Bringing the Shelleys back to life

The Frankenstein Monster is a fictional recreation of the lives of the Shelleys – the poet Percy Bysshe Shelley, who drowned at the age of 29, and his wife Mary, author of Frankenstein. Anyone who resurrects real people in fiction faces some complex challenges, both technical and, if you like, ‘ethical’, but when your subjects are some of the most celebrated figures in English literature you have a particularly difficult task on your hands.

The Frankenstein Monster is my third literary mystery, but the first two drew their inspiration from other books (Mansfield Park and Bleak House), rather than the people who wrote them. As a writer, that was a lot easier, because it allowed me to draw what I wanted from the source material, and discard what didn’t work well in my own novel.

For example, in The Mansfield Park Murder I was able to play with the social standing of Jane Austen’s characters, making the poor relation Fanny Price into a rich heiress, and the wealthy Crawfords into the genteel poor. The consequences for their characters – and the trajectory of the narrative – are immense, and that in itself is a creative commentary on Jane Austen’s text. Likewise, Bleak House is a marvellous ‘anthology’ of literary styles, from satire, to comedy, to psychological drama, to detective mystery (and it is indeed the first English novel to include such a thing). It’s an extraordinary tour-de-force, and one reason why I think Bleak House is Dickens’ masterpiece, but my own interest was in exploring the dark underside of Victorian life, which Dickens himself was unable to bring into fiction, given the constraints of popular publication at the time. So in creating The Man in Black I worked only with the psychological drama and the detective story, and left the comedy and the satire behind.

But you can’t do that with biographical material. If you’re going to do it properly – and I was determined to do that – then you can’t pick and choose among your facts. What you can do, of course, is focus only on certain episodes rather than the whole life (and I do), but you can’t start airbrushing out characters or elements just because they don’t fit your story. The analogy I always use is concrete posts: a real person’s life is like a series of concrete posts stretching out before you, and you can neither move them nor swerve past them.  But what you can do is find a new and creative way to link them, especially when there are questions unanswered, and silences unexplained.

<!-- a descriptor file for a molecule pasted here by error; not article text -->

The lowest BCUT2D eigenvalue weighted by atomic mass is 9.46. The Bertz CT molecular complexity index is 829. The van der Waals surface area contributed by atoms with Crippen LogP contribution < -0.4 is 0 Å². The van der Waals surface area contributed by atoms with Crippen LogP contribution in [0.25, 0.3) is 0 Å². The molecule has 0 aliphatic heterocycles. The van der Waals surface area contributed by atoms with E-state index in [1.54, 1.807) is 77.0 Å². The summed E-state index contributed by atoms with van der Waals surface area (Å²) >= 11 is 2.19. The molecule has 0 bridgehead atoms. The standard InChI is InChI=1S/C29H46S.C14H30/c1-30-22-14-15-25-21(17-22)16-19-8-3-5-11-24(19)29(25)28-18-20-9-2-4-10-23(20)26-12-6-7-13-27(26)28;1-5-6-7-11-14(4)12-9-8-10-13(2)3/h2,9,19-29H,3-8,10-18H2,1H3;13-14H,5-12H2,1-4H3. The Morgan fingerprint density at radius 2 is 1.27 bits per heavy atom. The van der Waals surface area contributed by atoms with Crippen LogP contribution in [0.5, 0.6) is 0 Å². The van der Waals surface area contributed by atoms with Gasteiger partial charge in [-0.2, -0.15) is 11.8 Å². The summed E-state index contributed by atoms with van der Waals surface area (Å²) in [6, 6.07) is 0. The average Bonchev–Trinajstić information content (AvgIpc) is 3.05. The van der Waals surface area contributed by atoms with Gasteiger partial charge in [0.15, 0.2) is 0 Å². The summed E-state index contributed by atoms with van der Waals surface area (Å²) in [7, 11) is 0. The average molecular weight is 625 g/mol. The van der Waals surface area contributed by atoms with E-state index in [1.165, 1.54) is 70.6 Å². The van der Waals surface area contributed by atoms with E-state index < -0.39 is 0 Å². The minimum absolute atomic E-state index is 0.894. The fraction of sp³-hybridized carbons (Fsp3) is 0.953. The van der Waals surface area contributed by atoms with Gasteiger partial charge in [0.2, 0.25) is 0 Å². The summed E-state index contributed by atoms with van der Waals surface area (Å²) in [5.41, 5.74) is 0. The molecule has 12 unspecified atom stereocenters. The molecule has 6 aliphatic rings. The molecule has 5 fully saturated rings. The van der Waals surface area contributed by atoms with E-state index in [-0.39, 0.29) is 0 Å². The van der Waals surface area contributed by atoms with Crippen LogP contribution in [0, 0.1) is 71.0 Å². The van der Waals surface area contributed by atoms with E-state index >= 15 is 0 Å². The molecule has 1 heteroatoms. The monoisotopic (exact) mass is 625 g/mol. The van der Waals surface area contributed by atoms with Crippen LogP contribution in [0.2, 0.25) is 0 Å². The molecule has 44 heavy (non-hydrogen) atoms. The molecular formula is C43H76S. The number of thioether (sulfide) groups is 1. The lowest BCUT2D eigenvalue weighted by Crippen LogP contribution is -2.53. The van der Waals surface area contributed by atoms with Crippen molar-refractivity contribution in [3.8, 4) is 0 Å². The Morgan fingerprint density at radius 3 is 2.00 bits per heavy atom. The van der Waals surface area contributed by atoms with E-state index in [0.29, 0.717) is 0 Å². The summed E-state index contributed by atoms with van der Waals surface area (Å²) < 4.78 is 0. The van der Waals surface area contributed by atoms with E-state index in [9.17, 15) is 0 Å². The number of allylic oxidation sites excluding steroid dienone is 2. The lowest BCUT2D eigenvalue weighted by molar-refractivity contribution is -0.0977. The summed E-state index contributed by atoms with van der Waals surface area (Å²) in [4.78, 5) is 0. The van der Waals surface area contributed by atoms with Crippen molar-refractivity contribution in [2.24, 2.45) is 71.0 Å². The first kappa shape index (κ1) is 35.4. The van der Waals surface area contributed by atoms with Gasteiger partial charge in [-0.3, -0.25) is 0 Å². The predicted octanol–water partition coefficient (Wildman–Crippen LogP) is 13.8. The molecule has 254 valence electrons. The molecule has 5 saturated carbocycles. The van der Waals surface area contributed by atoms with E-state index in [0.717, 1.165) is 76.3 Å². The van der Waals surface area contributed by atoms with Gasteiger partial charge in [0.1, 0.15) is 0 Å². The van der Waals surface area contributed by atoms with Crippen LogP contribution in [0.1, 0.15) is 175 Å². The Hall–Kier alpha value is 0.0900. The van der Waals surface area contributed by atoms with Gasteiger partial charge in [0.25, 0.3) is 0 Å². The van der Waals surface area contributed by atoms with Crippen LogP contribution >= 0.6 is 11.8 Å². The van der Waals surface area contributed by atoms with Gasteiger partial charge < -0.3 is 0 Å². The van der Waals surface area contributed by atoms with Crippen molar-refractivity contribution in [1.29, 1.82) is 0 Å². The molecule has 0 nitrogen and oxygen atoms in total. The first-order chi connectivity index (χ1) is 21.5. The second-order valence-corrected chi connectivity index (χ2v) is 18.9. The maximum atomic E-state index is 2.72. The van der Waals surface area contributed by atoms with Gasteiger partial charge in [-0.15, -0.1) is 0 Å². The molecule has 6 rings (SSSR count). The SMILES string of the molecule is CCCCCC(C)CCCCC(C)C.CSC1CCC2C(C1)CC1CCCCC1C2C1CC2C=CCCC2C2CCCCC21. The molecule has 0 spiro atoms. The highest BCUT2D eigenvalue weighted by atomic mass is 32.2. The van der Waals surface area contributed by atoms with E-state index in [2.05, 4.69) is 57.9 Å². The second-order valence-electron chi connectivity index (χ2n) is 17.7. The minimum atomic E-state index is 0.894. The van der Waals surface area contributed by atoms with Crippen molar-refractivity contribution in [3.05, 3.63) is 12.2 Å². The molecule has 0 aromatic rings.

And that’s very much the case with the Shelleys. There are some things about them that have become the stuff of legend – most notably that famous summer of 1816 when Frankenstein was conceived – but there is so much else that we don’t know, that their lives are a wonderful rich seam for a novelist. There are so many bizarre events that are still a mystery, even to their biographers: that peculiar incident in 1813 when Shelley was apparently the target of an assassination attempt; the strange circumstances surrounding the suicide of Shelley’s first wife, Harriet, in 1816; the Shelleys’ decision to adopt and then abandon a baby girl in Italy, in 1821; and the terrifying visions Shelley claimed to have seen in the weeks leading up to his death.

Shelley, by AS Hartrick

My novel is an attempt to find creative answers to these questions, and to construct a story that could be the ‘missing link’ connecting them all. Many of the Shelley experts who’ve read the book have thought my version of events at least as plausible as many of the other theories about the Shelleys, whether presented in biographical or fictional form. But the wonderful thing about fiction is that it allows you to speculate, and that in turn can spark debate. Some of the nicest compliments I’ve had about The Man in Black have been from readers who tried Dickens for the first time after reading it; this time the equivalent has been from people who’ve told me they knew hardly anything about the Shelleys beforehand, but are now inspired to read other accounts of their lives. No writer could ask for more than that.


This post was originally written in 2013 for the Lloyd Paige blog and updated in 2022

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